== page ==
Billy Wilder was riding high in the early 1960s with a string of successes behind him. His previous two films, Some Like it Hot (1959) and The Apartment (1960) were huge box-office and critical hits. Following this latter film, Wilder turned his particular brand of comedy to something broader in the European set One Two Three (1961). This comedy would take on the European style of such masters as Ernst Lubitsch, although the comedy would take on a pot pourri of comedy styles including farce, some slapstick and plenty of screwball. Driving this, as well as the script by Wilder and I.A.L. Diamond is the charismatic comic performance of James Cagney towards the end of his career. In fact this would be Cagney’s last film until Ragtime (1981) and hardly surprising given that on record Wilder would make Cagney do take after take until it was right, making the shoot a miserable experience for him. Either way Cagney pulls off a superb electric performance.
Cagney plays the Central European executive of Coca-Cola, C.R. MacNamara, a brash capitalist who is used to getting what he wants (sound like someone in the news?). Based in West Berlin, he has his eyes on a transfer to London. Even though he is in West Berlin he lords over the Coca-Cola empire like a King. His wife (Arlene Francis) is bored and wants to move back to the US Coca-Cola headquarters in Atlanta. Meanwhile, ‘Mac’ receives a call from the CEO of the company (Howard St. John) that his handful of a daughter needs looking after. Seeing this as an opportunity for a promotion he agrees. Mac meets Scarlett (Pamela Tiffin) (for an Atlanta girl, what better name) off the plane at Tempelhof Airport. But she has flirted with the cabin crew and Mac is told that she has joined them. Scarlett is a southern belle, somewhat dumb and very flirtatious. She is indeed going to be a handful.
In the next month, Mac’s wife calls to say that Scarlett has disappeared. It turns out she gone across to East Berlin and has met a young idealist communist student, Otto Piffl (Horst Buchholz). Mac tries to intercede and before long discovers that she has not only been slipping across to communist East Berlin, but has married him and gotten pregnant. Piffl has promised Scarlett that they can move to Moscow and if they’re lucky get an apartment with a bathroom right across the hall. Naturally Mac tries to stop everything and finds the situation getting out of control when he learns that Scarlett’s father is on his way over.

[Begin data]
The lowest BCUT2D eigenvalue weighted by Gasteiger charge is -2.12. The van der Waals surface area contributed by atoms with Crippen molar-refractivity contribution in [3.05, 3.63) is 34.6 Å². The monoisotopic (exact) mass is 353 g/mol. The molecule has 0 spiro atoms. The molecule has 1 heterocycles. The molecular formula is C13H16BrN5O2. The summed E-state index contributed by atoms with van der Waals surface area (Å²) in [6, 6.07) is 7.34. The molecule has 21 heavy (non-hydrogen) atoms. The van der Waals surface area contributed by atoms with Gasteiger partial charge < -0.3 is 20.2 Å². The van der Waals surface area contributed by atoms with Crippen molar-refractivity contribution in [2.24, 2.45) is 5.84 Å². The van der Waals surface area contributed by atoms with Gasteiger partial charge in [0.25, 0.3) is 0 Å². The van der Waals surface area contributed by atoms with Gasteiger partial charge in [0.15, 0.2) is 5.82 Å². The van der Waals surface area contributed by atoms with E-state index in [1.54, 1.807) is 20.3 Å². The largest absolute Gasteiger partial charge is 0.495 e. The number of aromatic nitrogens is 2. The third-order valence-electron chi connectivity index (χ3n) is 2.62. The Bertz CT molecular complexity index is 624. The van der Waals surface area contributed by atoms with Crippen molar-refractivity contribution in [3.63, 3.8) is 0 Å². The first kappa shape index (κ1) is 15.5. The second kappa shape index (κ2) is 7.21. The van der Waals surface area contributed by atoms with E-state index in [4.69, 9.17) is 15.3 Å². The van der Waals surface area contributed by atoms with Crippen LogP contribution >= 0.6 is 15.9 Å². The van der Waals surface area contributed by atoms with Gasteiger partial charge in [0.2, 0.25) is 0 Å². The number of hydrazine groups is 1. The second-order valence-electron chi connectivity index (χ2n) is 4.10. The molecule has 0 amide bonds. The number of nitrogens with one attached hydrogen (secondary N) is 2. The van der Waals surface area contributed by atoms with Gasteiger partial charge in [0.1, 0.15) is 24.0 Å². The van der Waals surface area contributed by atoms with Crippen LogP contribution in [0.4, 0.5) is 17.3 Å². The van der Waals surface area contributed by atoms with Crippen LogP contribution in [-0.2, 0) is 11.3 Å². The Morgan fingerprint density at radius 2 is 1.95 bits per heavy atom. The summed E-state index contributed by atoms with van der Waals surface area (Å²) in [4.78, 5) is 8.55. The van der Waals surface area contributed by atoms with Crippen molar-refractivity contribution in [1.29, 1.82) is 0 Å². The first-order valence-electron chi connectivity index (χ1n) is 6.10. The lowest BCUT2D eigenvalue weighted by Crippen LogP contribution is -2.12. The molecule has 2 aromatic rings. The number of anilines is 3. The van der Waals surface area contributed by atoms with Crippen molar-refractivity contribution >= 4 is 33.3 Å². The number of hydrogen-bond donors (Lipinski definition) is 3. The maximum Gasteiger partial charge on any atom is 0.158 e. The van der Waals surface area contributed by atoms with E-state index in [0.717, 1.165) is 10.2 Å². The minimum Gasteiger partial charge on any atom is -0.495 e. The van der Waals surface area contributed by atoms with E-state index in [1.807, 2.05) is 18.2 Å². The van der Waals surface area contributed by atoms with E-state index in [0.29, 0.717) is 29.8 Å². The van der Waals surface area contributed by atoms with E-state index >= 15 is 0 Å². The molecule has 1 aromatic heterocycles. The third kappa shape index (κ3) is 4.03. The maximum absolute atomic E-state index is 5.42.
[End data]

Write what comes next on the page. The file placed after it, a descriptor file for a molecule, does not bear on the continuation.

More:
If much of the humour, the characters and the situations have an air of familiarity about it, it is hardly surprising to learn that Billy Wilder had also written the script for the classic Greta Garbo comedy, Ninotchka (1939), the film for which the publicity said, “Garbo laughs”. The three Russian commissars in One Two Three also bear a striking resemblance to those in Ninotchka. Indeed the comedy is fairly frenetic in Wilder’s later film, some of it works, some of it working less well. Some of the satirical gags often miss the mark or sound a little cliched to a modern ear. Nevertheless, there are plenty of puns and sight gags that would have worked for a contemporary audience, such as when one commissar bangs a shoe on the table during talks to get attention, echoing then Soviet Premier Krushchev doing the same at a meeting at the United Nations.
The transfer looks good in its HD 1080p widescreen presentation shot on location in Berlin (West of course) and Wilder just about gets away with the German cliches (he was Austrian born after all and spend his formative career in Weimar era Berlin, fleeing Germany when Hitler came to power). He plays with the Prussian cliche with the clicking heels and a few almost Dr. Strangelove like outstretches of the arm salute. Of course Wilder is also mocking both the brash Capitalist (a Trump-like autocrat) as well as the communists and does this in spades. The only notable extra on the disc is a discussion on the film by Neil Sinyard.